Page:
Percussa micro super signal processor

One of them likes to solve Rubik’s Cubes, blindfolded, on tour. The other is capable of executing elaborate drum programs programmed on a computer, on live percussion. Meet Tennyson and learn how they work.

As we saw before, Ableton Loop is a place not just for learning about a particular product for musicians, but gathering together ideas from the electronic music community as a whole. And Ableton have been sharing some of that work in an online minisite, so you get a free front row ticket to some of the event from wherever you are.

Tennyson is a good example of how explorations at Loop can cover playing technology as instrument – and everything that means for musicians. Watch:

Tennyson are a young Canadian brother and sister duo, with a unique musical idiom they tested together in live acoustic-electronic improvisations in jazz cafes. Complicated, angular rhythms flow effortlessly and gently, the line between kit and machine blurring. For Loop, they’re interviewed by Jesse Terry, who is product owner for Ableton Push (and has a long history working with the hardware that interacts with Live).

And the sample programming is insane: you get Runescape samples. A baby sneezing. The Mac volume control sound. It’s obsessive Internet-age programming – and then Tess plays this all as acoustic percussion and kit.

In this talk, they talk about jazz education, getting started as kids, Skype lessons. And then they get into the workings of a song.

The big trick here: the duo use Live’s Racks, using the Chain function, so that consistently mapped drum parts can cycle through different sounds as she plays. (I’ll review that technique in more detail soon.) 24 variable pads play all the sounds as Tess is playing.

Working with Chains in Ableton Live’s Device Racks can let you cycle through samples, patches, and layered/split instrument settings.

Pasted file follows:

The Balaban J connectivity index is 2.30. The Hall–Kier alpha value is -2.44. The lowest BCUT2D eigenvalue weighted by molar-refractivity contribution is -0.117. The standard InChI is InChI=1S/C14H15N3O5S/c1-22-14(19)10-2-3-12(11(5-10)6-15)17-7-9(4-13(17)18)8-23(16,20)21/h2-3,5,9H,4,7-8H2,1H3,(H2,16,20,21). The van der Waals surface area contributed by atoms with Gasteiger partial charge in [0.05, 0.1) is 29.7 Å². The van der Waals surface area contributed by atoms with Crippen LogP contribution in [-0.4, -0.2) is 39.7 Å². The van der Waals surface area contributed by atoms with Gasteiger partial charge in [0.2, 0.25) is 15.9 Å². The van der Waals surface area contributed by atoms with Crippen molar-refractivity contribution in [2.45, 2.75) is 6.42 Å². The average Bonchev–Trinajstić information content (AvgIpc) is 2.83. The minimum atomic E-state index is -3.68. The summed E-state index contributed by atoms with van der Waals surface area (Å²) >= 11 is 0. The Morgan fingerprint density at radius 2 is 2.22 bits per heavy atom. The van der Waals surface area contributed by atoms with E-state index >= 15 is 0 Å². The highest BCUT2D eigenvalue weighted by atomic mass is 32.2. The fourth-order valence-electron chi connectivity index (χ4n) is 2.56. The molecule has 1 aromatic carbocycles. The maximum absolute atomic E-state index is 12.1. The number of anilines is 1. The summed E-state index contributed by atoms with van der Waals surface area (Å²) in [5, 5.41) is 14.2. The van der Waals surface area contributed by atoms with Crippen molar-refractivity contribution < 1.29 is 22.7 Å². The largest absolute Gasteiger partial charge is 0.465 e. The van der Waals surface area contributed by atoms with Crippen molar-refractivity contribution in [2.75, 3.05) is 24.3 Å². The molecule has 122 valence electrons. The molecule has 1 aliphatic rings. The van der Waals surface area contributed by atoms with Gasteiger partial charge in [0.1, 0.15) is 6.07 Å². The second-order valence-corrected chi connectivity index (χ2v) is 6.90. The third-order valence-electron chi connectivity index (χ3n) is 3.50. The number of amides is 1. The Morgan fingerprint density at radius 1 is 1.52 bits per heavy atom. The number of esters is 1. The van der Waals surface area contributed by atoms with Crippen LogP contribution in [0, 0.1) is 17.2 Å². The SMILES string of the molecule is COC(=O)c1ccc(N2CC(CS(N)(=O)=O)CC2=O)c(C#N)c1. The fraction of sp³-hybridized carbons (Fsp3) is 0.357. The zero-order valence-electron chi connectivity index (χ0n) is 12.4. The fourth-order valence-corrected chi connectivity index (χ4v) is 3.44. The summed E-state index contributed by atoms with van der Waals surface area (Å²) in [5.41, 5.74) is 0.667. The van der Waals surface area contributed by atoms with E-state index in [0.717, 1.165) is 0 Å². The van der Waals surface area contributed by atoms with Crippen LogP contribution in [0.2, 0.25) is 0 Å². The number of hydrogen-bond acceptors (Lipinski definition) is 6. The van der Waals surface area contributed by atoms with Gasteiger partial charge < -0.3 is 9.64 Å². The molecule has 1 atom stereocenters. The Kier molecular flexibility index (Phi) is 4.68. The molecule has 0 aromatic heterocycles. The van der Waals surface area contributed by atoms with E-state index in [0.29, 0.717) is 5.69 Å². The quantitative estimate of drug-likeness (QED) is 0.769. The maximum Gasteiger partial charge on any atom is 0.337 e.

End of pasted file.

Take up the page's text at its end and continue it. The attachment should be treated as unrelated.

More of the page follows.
Part of why the video is interesting to watch is it’s really as much about how Tess has gradually learned how to memorize and recall these elaborate percussion parts. It’s a beautiful example of the human brain expanding to keep up with, then surpass, what the machine makes available.

For Luke’s part, there’s a monome [grid controller], keyboard triggers, and still more electronic pads. The monome loops chopped up samples, sticks can trigger more samples manually — it’s dense. He plays melodic parts both on keyboard and 4×4 pad grid.

The track makeup:

  • Arrangement view contains the song structure
  • A click track (obviously)
  • Software synths each have set lists of sounds, with clips triggering sound changes as MIDI program changes
  • The monome / mlrv sequencer

Here’s an (older) extended live set, so you can see more of how they play:

Here’s their dreamy, poppy latest music video (released March) – made all the more impressive when you realize they basically sound like this live:

More background on the band:

Welcome to the Magically Playful World of Tennyson [Red Bull Music]

New band of the week: Tennyson (No 14) [The Guardian]

Image courtesy the artists.

Check out a growing selection of content from Loop on Ableton’s minisite:

https://www.ableton.com/en/blog/loop/

Bonus: for a quick run-down on chains, here’s AfroDjMac: